Even more problematic, Apple’s strategy for closing the gap with a low price and a free year for new gadget buyers could invite a new round of antitrust scrutiny.
Why go there?
Apple’s decision to enter the original video content game has always been a bit puzzling. Yes, the company has bottomless resources to do whatever it wants. And yes, Services are now arguably becoming its core business since iPhone sales have been stagnant for several years.
Still, Apple used to insist that it doesn’t do anything unless it can bring something unique or innovative to the table. It’s hard to see how its new paid Apple TV+ streaming service fits that description. Yet Apple is twisting itself into a pretzel to make the idea seem fresh and exciting.
In its press release, the company describes Apple TV+ as “the first all-original video subscription service and home for today’s most imaginative storytellers.”
One of my favorite things tech companies do is invent an extremely tortured and narrow definition for a category or product and then declare themselves the leaders or pioneers of that niche.
So yes, I suppose if one considers the exploding list of video streaming services, most of them offer boatloads of third-party content. And yeah, much of the Disney and Marvel and Star Wars stuff that will be crammed into Disney+ was likely in theaters first and so is not technically “original” when you stream it. And claims of “most imaginative storytellers” is just subjective enough to stir living room debates but not really warrant fact-checking.
No there there
Beyond that, however, is the glaring thinness of what is being offered at the start. The press release lists nine shows that will be available at launch on November 1. These are a diverse group, which is good but also leads one to wonder whether more than one or two shows would appeal to each customer’s tastes.
Apple promises that more content will arrive each month. Nevertheless, the initial paucity is glaring. Analysts were praising the $4.99 cost and free year for gadget buyers as great surprises. But they now seem more like a recognition that Apple would have a hard time demonstrating the value of its offering compared to Netflix or Disney+.
Netflix, for instance, has has 850 titles that are originals or exclusive to some extent. The latter includes series like Star Trek: Discovery. In the U.S., this is a show made for CBS’s streaming service. But for the rest of the world, it’s billed as a “Netflix Original,” meaning Netflix can boost the perception of how much “original” content it produces through such partnerships. And those titles don’t even touch the mountain of other movies and TV series on offer.
While the average person is paying $12.99 for Netflix, the size of Apple TV+’s content library makes it hard to justify paying anything for the service. Throw in the dizzying number of streaming services launching over the next year, and standing out is no easy feat. Best way to differentiate? Make it a free giveaway.
The EU will see you now
The problem with freebies is that this is just the sort of thing European antitrust regulators frown upon. Companies that use the might of their platform to enter and win in a new market are seen as bad for competition.
The EU has already accused Google of doing this three times, resulting in more than $9 billion in fines. That includes a a $5 billion penalty for abusing the dominant position of its Android mobile operating system.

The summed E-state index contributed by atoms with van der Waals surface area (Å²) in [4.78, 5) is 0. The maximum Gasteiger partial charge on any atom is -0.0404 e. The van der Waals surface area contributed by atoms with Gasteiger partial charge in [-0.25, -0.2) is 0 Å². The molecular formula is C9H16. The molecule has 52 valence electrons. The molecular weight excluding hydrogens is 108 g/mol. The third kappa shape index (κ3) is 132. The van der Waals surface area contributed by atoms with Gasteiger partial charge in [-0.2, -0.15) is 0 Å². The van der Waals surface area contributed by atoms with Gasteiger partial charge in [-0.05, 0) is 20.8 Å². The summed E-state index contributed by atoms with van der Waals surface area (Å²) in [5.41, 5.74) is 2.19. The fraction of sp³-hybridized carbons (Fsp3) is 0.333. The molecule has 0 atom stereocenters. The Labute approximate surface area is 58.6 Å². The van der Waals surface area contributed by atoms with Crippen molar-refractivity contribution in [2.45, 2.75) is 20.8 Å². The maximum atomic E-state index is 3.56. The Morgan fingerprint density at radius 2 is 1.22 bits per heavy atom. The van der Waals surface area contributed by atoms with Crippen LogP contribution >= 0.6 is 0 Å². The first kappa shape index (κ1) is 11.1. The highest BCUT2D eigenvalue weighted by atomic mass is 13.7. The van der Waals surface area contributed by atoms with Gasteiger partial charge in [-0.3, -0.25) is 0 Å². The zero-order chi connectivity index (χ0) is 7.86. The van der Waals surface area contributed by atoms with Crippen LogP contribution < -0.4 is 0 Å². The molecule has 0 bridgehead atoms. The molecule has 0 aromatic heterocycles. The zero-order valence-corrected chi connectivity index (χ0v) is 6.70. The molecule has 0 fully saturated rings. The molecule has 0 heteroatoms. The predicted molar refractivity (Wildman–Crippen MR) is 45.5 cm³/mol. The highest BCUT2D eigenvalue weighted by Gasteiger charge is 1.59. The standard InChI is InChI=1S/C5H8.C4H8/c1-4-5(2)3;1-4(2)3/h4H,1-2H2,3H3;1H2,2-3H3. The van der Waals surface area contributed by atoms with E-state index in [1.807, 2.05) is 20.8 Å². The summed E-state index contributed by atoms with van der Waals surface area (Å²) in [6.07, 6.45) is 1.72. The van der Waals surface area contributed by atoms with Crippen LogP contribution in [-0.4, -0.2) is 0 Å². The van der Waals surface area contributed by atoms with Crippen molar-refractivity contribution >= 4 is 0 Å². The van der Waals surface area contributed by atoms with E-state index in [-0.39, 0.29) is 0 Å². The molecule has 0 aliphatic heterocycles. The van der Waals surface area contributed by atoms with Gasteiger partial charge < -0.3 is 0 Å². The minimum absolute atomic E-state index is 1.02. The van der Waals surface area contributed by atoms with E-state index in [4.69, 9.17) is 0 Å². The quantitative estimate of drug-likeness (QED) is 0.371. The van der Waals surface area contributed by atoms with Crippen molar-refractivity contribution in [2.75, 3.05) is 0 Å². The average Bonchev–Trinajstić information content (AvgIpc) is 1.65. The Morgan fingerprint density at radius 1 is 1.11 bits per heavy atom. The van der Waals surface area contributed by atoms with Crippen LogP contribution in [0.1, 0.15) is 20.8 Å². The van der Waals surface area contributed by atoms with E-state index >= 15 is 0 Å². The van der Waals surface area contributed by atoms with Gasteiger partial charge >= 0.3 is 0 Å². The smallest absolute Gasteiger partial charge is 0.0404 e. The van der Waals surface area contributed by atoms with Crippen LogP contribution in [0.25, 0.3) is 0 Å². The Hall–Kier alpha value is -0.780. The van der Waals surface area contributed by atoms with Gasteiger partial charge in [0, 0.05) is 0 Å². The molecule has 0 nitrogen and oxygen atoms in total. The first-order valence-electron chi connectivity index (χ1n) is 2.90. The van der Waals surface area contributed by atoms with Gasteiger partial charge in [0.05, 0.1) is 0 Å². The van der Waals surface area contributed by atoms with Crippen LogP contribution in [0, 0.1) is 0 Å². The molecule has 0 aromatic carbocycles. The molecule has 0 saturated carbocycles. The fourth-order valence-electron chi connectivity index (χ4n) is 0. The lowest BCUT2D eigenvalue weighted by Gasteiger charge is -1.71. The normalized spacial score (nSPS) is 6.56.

Arguing that Android is free didn’t really help Google, so Apple’s strategy of using its gadgets and App Store to push Apple TV+ is almost certain to draw scrutiny. And an antitrust complaint by a rival such as Netflix, which has already jousted with Apple over the App Store terms of services, seems inevitable.
The fact that Apple has infinite resources to make original content would seem to be an advantage. Apple can afford to spend whatever it wants to win in this market, while Netflix is borrowing huge sums of money and facing constant questions about whether its growth can sustain its heavy debt load.
Netflix may be a big fish, but financially speaking Apple is a bigger one.
But that’s also another antitrust red flag.
Apple’s bottom line
Circling back to the question of Apple’s motivations, it’s hard to define what success will look like for Apple TV+.
Is it the number of subscribers? Number of hours watched? (Side note: Wasn’t the company just trying to get us to spend less time with our gadgets last year?) Or is it the more subjective measure of whether any of the shows are good?
Perhaps this move is intended to goose gadget sales, but it’s hard to imagine that a streaming video service or subscription services like Apple Music or News will really be a deciding factor for someone considering a set-top purchase.
Whatever calculations Apple is making, Apple TV+ will certainly provide a bump to Services revenues. For many Apple users, another $4.99 per month may be a question of: Why not? For non-Apple users who would watch via a browser or an app on a Samsung television, the incentive seems much weaker.
In either case, the pricing and content offerings make it impossible to believe this service will be profitable in the coming years, if ever, given the huge upfront costs required. So Apple is creating a loss-leader for reasons that remain fuzzy.
As Apple becomes less transparent about its metrics and finances, it’s likely we’ll only hear cherry-picked numbers that will make all of these benchmarks difficult to assess. We won’t really know how Apple TV+ is doing or whether all the money Apple is shoveling into the content hole is achieving whatever goals it has laid out.
The rest of us will just have to continue adjusting to the idea that Apple’s future may depend less on the camera array in the latest iPhone and more on the on-screen chemistry between Jennifer Anniston and Steve Carell.
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